Home Government NRA: Gun-sale restriction ‘obliterates’ millions of Floridians’ constitutional rights

NRA: Gun-sale restriction ‘obliterates’ millions of Floridians’ constitutional rights

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NRA lawyers and attorneys for the state filed dueling briefs earlier this month with Chief U.S. District Judge Mark Walker. Both sides also submitted motions for summary judgment to avoid going to trial Jan. 11. Walker rejected a similar motion from the state in May.

The NRA filed the lawsuit in spring 2018, shortly after the adoption of Senate Bill 7026, the Marjory Stoneman Douglas High School Public Safety Act.

SB 7026 was a quickly assembled, $400 million response to the Parkland High School shooting that left 17 dead, which occurred Valentine’s Day 2018 while lawmakers were in session.

SB 7026 raised the minimum age to purchase firearms to 21, imposed a three-day waiting period to buy firearms, banned bump stocks and granted greater authority for law enforcement to seize weapons under red flag laws.

The NRA quickly challenged the ban, arguing SB 7026 violated the Second Amendment and equal protection rights. The case, however, proceeded slowly because of a preliminary dispute over allowing plaintiffs to participate anonymously with the NRA.

In their Sept. 3 motion, NRA attorneys argue the state has a legitimate interest in public safety, particularly in schools, but “cannot show the ban (on sales to those under 21) is the least restrictive means to advance that interest. Nor could any ban be.”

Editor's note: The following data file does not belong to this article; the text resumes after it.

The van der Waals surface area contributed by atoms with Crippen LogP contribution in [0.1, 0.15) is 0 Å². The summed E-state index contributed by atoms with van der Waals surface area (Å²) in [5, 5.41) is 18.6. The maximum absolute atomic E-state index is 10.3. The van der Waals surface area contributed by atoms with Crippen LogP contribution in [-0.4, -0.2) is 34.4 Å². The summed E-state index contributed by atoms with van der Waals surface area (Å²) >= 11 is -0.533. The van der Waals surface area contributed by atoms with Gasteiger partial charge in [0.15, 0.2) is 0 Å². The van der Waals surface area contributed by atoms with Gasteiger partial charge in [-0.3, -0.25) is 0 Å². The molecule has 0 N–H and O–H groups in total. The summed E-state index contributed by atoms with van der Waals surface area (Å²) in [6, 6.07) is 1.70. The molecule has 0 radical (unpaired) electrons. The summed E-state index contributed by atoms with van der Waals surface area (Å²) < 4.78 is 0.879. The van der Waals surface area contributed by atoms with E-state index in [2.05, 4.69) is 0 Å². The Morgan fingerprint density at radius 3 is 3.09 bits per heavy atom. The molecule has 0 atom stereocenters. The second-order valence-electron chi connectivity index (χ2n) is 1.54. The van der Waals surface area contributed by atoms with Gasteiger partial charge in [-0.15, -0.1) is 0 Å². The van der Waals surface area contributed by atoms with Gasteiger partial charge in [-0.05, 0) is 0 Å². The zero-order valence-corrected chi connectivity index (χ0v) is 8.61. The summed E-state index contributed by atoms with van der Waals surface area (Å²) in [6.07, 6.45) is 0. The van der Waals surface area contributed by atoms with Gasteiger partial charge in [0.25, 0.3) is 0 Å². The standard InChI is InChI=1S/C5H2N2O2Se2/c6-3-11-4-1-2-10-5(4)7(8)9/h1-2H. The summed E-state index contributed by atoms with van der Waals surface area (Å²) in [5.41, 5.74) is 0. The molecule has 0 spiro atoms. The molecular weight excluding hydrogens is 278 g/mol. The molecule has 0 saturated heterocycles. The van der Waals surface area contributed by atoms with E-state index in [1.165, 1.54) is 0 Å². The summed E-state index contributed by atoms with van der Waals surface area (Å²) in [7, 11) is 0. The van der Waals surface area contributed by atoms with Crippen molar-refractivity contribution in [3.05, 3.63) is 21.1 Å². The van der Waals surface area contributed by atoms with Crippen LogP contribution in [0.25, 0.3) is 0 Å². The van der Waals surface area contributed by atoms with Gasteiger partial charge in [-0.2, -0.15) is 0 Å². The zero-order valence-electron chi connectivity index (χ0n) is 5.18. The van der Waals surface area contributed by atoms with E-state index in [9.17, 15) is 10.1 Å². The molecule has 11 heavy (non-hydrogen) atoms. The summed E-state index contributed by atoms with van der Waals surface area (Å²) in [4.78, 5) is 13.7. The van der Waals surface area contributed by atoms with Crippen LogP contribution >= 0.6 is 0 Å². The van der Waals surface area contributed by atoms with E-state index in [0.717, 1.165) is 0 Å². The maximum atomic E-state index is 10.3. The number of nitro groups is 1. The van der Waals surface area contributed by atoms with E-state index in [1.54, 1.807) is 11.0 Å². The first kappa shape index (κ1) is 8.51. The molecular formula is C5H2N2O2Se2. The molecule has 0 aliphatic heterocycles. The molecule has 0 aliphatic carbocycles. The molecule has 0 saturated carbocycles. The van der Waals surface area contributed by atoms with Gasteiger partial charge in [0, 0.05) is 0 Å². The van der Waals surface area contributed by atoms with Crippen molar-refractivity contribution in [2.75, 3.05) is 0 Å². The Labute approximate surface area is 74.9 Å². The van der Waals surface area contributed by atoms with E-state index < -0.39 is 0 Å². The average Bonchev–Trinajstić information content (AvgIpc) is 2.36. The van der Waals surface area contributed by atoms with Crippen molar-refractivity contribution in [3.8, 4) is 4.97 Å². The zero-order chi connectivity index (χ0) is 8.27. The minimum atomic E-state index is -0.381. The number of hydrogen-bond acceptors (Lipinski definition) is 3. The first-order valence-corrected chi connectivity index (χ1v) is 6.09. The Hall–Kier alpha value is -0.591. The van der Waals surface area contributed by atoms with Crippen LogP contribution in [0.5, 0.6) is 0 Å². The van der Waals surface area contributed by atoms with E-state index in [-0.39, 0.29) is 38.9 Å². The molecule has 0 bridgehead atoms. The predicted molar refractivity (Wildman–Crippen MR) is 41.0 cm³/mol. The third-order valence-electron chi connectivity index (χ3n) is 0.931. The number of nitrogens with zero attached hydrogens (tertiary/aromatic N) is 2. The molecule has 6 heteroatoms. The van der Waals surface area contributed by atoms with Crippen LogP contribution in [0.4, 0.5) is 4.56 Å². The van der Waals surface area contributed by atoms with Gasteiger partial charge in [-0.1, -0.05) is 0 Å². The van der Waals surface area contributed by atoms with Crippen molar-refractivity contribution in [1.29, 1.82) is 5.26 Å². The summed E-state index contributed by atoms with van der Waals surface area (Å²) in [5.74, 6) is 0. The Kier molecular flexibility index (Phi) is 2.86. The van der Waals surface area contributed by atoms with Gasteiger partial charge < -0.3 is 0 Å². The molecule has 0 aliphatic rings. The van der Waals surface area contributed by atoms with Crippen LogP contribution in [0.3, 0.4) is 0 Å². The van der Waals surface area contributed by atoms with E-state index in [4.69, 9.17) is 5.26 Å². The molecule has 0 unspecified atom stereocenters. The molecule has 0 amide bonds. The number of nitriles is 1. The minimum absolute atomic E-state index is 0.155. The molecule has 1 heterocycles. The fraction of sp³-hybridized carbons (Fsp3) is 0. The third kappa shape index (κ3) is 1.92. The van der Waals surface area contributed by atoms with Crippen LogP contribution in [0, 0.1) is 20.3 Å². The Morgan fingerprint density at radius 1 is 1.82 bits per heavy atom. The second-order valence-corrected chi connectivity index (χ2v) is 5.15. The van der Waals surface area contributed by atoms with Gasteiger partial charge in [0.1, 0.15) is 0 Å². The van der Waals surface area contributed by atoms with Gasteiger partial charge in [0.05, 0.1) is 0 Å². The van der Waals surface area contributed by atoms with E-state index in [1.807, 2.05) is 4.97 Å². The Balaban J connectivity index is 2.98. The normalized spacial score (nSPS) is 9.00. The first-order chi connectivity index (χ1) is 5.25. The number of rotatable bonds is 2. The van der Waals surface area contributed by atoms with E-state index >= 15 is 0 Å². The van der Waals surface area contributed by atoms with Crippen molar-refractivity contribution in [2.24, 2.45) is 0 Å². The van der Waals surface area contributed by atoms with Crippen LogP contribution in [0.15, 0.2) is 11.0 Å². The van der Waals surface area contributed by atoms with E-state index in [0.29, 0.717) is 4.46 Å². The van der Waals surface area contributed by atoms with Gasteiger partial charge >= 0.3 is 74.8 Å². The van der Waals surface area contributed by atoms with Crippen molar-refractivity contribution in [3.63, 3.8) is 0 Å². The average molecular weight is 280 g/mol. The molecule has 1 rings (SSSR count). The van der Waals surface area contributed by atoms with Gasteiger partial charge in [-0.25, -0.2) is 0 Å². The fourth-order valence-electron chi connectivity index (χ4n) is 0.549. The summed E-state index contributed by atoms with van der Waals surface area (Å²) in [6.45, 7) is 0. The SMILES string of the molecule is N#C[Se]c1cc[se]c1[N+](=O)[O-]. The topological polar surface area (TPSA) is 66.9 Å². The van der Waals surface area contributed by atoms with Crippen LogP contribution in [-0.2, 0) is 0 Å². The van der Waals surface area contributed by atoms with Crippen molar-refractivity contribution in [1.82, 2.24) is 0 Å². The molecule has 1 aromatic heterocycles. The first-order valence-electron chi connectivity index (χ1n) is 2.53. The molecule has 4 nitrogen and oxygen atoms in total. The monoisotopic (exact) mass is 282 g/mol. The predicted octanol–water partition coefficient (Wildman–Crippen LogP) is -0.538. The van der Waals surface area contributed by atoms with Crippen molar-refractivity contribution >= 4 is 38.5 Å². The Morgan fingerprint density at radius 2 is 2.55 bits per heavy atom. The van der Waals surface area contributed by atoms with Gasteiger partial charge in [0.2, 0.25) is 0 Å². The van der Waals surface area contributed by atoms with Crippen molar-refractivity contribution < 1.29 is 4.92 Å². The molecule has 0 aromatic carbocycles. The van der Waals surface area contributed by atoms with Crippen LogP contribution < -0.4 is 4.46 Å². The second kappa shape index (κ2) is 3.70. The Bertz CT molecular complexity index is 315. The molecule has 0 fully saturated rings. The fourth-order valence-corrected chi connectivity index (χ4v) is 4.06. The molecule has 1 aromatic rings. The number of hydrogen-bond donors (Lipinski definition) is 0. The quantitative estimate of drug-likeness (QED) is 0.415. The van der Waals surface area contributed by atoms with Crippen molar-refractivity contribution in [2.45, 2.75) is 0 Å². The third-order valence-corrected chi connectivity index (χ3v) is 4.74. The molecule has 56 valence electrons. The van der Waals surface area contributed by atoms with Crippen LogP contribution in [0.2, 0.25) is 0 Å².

Restricting sales to those 21 years old and older “infringes the right of all 18-to-20-year-olds to exercise their Second Amendment rights, even for self-defense in the home. The ban does not just limit the right,” NRA attorneys conclude, “it obliterates it.”

The NRA maintains SB 7026 was not narrowly tailored and is unconstitutional because it “burdens significantly more protected conduct than necessary to advance public safety.”

“There is at most a speculative relationship between the purpose of the ban, enhancing public safety, particularly in schools, and the means chosen to achieve it: a wholesale prohibition on the purchase of firearms by all 18-to-20-year-old adult citizens,” NRA lawyers wrote. “The ban is neither limited to 18-to-20-year-old adults who are still in some form of schooling nor does it contain any school-related provision whatsoever. Instead, it applies to an age group that is entirely beyond compulsory schooling.”

State attorneys maintain 18- to 20-year-old Floridians still have the right to possess a firearm but are restricted from legally purchasing one. People between the ages 18-20 are a “particularly high-risk group,” the state argued.

“Empirical evidence bears out that because 18-to-20-year-olds are uniquely likely to engage in impulsive, emotional, and risky behaviors that offer immediate or short-term rewards,” the state’s motion reads. “Drawing the line for legal purchase of firearms at 21 is a reasonable method of addressing the Legislature’s public safety concerns.”

Gun-control groups, including Giffords Law Center to Prevent Gun Violence, he Brady Campaign and Center to Prevent Gun Violence, Team ENOUGH, Orange Ribbons for Gun Safety and March For Our Lives Action Fund also have filed briefs in support of the state.

“The Parkland shooting inspired thousands of students and citizens across the country to demand that their leaders enact gun safety measures like (SB 7026),” Giffords Law Center to Prevent Gun Violence’s brief reads. “These laws enjoy broad and bipartisan public support and have extraordinary potential to save lives.”

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